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Fire Season: Field Notes from a Wilderness Lookout by Philip Connors

Imagine a job where you spend four to five months of the year spotting forest fires and have little to no contact with people besides radio contact with other fire watchers, and some occasional days off.  The job requires a stiff hike in, and an exacting consideration for supplies, as they need to be packed in or brought by helicopter.  

Fire Season recounts one year’s run of this experience in a highly readable and informative manner.  For several years, the author has spent his summers as a fire lookout in the Gila Wilderness in southwestern New Mexico, and he spins a tale of his solitary life as one that is rich with the hugeness of nature and  a welcomed yearly sojourn away from the drone of technology, albeit an existence tinged with danger from the threat of fires during dry periods.

Philips intermixes his narrative with the history of the wilderness movement and the key figures (Aldo Leopold, John Muir, Gifford Pinchot, etc.) that set the ideas in motion for preserving these areas.  He covers the controversies over controlled fires, i.e. forest fires allowed to burn as a regenerative force for ecology renewal.  It will certainly give you a pause for thought when reading these passages, particularly if you were brought up in the era of Smokey the Bear.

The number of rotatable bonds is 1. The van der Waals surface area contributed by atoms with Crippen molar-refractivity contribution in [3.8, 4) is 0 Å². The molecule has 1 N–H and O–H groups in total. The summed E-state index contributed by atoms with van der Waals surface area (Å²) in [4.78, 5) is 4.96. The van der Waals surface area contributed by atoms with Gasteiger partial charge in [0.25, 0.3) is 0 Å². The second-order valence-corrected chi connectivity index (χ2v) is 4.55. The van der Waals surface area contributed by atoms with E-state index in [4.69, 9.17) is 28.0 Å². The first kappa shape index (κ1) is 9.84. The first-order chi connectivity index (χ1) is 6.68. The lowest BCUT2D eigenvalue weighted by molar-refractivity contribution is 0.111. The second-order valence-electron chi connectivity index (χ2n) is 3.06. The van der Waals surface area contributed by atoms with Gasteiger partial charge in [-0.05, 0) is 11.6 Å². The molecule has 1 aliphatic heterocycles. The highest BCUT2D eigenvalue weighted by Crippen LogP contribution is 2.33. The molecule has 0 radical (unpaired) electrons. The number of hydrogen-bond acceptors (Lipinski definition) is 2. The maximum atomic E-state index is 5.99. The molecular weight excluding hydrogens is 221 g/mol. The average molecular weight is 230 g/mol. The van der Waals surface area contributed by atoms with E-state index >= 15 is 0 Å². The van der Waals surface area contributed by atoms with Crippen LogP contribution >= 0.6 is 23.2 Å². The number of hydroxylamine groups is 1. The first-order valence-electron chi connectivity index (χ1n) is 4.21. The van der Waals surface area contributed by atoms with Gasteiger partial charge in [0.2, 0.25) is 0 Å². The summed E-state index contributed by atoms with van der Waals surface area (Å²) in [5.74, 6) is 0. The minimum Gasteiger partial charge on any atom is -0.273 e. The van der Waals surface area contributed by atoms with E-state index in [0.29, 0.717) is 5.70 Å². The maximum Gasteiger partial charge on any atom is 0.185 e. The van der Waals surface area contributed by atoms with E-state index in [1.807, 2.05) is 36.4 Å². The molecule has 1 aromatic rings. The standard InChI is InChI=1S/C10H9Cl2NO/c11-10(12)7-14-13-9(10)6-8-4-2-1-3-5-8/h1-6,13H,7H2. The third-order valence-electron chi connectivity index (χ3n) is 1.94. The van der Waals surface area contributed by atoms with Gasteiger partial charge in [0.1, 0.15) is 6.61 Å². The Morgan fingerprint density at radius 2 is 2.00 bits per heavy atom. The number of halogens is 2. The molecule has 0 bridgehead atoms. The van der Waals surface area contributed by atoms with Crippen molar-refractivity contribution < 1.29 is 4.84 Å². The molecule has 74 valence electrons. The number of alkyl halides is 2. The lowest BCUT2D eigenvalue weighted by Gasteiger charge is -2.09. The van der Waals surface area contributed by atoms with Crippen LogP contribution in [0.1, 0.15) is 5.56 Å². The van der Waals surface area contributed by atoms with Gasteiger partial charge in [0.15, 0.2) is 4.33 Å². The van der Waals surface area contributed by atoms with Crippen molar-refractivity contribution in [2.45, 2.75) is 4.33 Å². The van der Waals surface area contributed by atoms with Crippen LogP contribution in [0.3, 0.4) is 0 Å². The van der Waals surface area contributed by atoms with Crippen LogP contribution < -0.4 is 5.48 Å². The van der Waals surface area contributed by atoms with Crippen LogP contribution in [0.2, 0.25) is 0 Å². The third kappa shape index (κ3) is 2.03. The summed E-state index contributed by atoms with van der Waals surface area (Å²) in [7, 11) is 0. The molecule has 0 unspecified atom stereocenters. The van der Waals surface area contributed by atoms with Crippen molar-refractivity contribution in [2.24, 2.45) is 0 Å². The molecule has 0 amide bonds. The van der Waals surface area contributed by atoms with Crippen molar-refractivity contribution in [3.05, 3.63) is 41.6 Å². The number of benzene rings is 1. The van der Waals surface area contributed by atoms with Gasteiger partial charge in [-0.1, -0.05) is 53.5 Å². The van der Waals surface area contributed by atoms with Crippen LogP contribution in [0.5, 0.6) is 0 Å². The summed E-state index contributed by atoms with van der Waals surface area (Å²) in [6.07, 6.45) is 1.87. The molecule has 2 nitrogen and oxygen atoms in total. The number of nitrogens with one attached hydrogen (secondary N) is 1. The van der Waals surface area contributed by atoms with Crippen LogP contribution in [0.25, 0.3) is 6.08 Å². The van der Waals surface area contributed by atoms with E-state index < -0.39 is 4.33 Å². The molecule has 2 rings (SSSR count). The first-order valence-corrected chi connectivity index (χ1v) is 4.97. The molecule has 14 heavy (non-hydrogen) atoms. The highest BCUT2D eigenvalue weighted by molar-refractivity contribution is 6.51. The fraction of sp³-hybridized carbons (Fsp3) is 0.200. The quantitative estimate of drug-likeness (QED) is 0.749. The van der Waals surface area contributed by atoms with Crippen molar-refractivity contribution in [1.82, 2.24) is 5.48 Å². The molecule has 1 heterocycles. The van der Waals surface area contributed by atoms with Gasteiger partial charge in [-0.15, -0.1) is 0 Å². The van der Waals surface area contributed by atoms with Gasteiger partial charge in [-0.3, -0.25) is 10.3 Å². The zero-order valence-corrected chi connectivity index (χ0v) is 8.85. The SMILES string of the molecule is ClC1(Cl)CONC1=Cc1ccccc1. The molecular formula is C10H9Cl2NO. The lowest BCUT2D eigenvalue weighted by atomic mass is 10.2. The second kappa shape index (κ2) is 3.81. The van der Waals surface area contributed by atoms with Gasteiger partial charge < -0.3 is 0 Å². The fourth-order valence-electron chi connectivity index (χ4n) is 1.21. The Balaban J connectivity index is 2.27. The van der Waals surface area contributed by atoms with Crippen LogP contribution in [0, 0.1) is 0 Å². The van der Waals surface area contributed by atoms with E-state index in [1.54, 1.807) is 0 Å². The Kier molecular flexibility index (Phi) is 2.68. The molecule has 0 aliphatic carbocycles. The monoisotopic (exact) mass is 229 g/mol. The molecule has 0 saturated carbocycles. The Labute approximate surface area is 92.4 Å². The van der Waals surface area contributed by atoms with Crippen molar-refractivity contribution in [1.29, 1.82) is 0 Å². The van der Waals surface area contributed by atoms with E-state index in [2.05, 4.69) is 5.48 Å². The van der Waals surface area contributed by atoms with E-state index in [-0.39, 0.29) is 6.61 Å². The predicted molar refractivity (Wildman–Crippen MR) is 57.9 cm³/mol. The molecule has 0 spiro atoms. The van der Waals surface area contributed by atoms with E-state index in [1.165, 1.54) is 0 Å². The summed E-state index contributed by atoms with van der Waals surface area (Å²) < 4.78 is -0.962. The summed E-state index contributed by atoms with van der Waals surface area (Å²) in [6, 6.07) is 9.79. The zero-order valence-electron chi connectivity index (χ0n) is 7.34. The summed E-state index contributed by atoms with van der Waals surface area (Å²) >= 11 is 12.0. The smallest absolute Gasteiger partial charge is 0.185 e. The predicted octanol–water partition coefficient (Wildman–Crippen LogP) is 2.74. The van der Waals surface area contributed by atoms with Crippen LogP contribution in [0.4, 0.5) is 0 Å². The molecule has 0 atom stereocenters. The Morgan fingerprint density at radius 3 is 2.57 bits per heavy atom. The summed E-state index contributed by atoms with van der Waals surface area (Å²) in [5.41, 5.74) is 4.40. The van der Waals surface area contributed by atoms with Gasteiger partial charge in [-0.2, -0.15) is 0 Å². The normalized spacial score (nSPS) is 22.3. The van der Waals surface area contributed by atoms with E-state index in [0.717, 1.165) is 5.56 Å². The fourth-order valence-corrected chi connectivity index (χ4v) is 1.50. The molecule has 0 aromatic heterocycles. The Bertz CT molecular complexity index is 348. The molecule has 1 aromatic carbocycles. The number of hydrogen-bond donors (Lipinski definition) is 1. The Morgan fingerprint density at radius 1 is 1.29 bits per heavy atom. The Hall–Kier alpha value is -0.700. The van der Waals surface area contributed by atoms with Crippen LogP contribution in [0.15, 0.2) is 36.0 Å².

Connors also brings up such writers as Jack Kerouac and Norman Maclean, among others.  They all spent time as fire lookouts, for better or worse.  The part about Kerouac is revealing and actually quite humorous in places – Kerouac obviously needed something else to spur his imagination besides the cabin fever of a fire tower.

The author’s time at his fire tower is largely but never completely alone – there’s the occasional hiker, interactions with firefighters when he reports in a smoke plume, visits from friends and wife (who gets my vote for extreme tolerance) and luckily, the companionship of Alice the dog.

Connors writes eloquently on his solitary life; for readers who appreciate the natural world of the American Southwest, Fire Season will be special. 

(William Hicks, Information Services)


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